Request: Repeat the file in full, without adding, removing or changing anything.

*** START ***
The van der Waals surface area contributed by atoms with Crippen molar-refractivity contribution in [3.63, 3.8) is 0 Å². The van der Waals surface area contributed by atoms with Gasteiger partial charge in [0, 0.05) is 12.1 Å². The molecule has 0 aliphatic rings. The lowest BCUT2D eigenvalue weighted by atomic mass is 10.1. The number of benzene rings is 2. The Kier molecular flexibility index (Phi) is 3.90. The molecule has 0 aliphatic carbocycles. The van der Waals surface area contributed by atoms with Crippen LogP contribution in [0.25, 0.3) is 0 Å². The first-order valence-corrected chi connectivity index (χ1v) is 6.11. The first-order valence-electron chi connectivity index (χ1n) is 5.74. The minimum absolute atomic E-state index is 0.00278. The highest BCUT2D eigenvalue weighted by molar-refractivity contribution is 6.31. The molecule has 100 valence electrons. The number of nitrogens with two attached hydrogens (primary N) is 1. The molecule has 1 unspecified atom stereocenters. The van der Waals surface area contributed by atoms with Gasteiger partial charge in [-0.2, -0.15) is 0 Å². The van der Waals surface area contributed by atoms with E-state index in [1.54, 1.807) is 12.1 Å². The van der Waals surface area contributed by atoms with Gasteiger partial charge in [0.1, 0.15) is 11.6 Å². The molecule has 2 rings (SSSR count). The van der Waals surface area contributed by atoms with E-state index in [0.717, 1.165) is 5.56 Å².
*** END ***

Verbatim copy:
The van der Waals surface area contributed by atoms with Crippen molar-refractivity contribution in [3.63, 3.8) is 0 Å². The van der Waals surface area contributed by atoms with Gasteiger partial charge in [0, 0.05) is 12.1 Å². The molecule has 0 aliphatic rings. The lowest BCUT2D eigenvalue weighted by atomic mass is 10.1. The number of benzene rings is 2. The Kier molecular flexibility index (Phi) is 3.90. The molecule has 0 aliphatic carbocycles. The van der Waals surface area contributed by atoms with Crippen LogP contribution in [0.25, 0.3) is 0 Å². The first-order valence-corrected chi connectivity index (χ1v) is 6.11. The first-order valence-electron chi connectivity index (χ1n) is 5.74. The minimum absolute atomic E-state index is 0.00278. The highest BCUT2D eigenvalue weighted by molar-refractivity contribution is 6.31. The molecule has 100 valence electrons. The number of nitrogens with two attached hydrogens (primary N) is 1. The molecule has 1 unspecified atom stereocenters. The van der Waals surface area contributed by atoms with Gasteiger partial charge in [-0.2, -0.15) is 0 Å². The van der Waals surface area contributed by atoms with E-state index in [1.54, 1.807) is 12.1 Å². The van der Waals surface area contributed by atoms with Gasteiger partial charge in [0.1, 0.15) is 11.6 Å². The molecule has 2 rings (SSSR count). The van der Waals surface area contributed by atoms with E-state index in [0.717, 1.165) is 5.56 Å².